Ford Chief Doubts a Return to Old Times

After five straight days of losses, Wall Street managed to steady itself yesterday. The Dow rose only 12 measly points; but that was a relief for most investors.

Oil held steady too – at $35. And gold lost a dollar, to drop to $807.

The big question is a question of faith. How much faith do you have in the feds? They aim to get inflation fired up. They’ve got the fire-starters. They’ve got the matches. They’ve doused on the gasoline. But so far, the whole world economy is still waiting…shivering…hoping for a spark.

Yesterday, Congress released another $350 billion in bailout funds. And Barack Obama and the democrats announced their own bailout/stimulus program – with an $825 billion price tag.

Christmas is over…but the Obama plan is keeping spirits bright around the capitol. Never in history have the feds had so much in money to share out…money they haven’t even stolen yet.

The program includes “huge increases in federal spending on education, aid to states for Medicaid costs, temporary increases in unemployment benefits and a vast array of public works project to create jobs,” reports the International Herald Tribune.

In Europe, the ECB cut rates. The IHT reports on that to

“Alarmed by the rapid economic downturn, the European Central Bank on Thursday lowered its benchmark interest rate by half a point to 2%, and hinted that the rate would fall further from what is already the lowest level ever.”

“The data surprised everybody about how negative it turned out…” said an economist watching the ECB.

But will all this extra kindling be enough to get a blaze going? How much faith do you have, dear reader?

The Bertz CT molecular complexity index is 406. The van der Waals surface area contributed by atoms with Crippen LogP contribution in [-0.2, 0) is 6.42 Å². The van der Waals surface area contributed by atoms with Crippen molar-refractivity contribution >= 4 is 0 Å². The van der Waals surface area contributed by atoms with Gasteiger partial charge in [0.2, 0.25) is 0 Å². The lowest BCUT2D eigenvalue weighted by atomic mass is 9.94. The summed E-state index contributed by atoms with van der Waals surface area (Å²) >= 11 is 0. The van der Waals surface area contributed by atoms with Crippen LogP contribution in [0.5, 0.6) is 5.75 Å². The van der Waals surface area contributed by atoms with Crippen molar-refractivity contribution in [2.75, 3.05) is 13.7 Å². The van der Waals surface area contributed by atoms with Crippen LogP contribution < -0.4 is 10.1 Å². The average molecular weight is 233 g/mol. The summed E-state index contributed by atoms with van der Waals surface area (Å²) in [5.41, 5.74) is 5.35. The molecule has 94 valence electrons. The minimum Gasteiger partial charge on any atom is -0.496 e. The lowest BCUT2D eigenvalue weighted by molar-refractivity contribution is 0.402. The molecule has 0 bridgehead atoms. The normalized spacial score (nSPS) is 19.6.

“Economic conditions around the world are horrible and will get far worse in 2009 despite all the fiscal and monetary measures that are now being implemented in order to ‘save’ the system,” writes old friend Marc Faber. “In fact, I believe that in the US and stimulus package and the various bailouts engineered by the Fed and the Treasury will make matters far worse than if the free markets had been left alone to make the necessary adjustments.”

The feds might manage to get a blaze going, but it won’t necessarily be the nice little, crackling fireplace treasure they’re hoping for. The system of debt-addled investors and homeowners is over. All the feds can do is to blow up a new bubble – in public debt.

What effect that will have on the economy…or on investment markets…no one knows. Never before has the world’s reserve currency been purely paper. And never before have its custodians been so eager to set it alight.

*** What’s normal?

Looking at the long sweep of the stock market, we notice that there’s nothing unusual about today’s prices. Au contraire, they are more ‘normal’ than prices were a year ago.

Colleague Simone Wapler handed us a chart of the French stock market going back to 1900. With prices adjusted for inflation, what we see looks like the Alps. There are peaks and valleys. The pattern is irregular…apparently unpredictable. But there’s no mountain with only one side. Every time prices went up…they went back down.

The CAC 40 rose during the boom years of the ’20s…and crashing during the ’30s. Curiously, it rose to a new peak during the German Occupation in the ’40s and fell in the ’50s. The next peak came in the de Gaulle years, in the early ’60s. Then, price fell for the next 20 years. As in the United States, the most recent bull market began in ’82 and collapsed last year. But even after the recent rout in share prices, stocks in France are only back to their average levels. The numbers show that an investor who bought shares in 1900 could have held them for the next 108 years and still not have made a penny in capital gains.

Normally, you do not make money from rising share prices. You make money from dividends.

*** Simone used to be an aeronautical engineer; she worked on the development of the Airbus – the plane that just went down in the Hudson River.

“It’s safer for them to do a crash landing on water,” she explained. “Less of a risk of fire. And it takes a while for them to sink…so you have time to get out.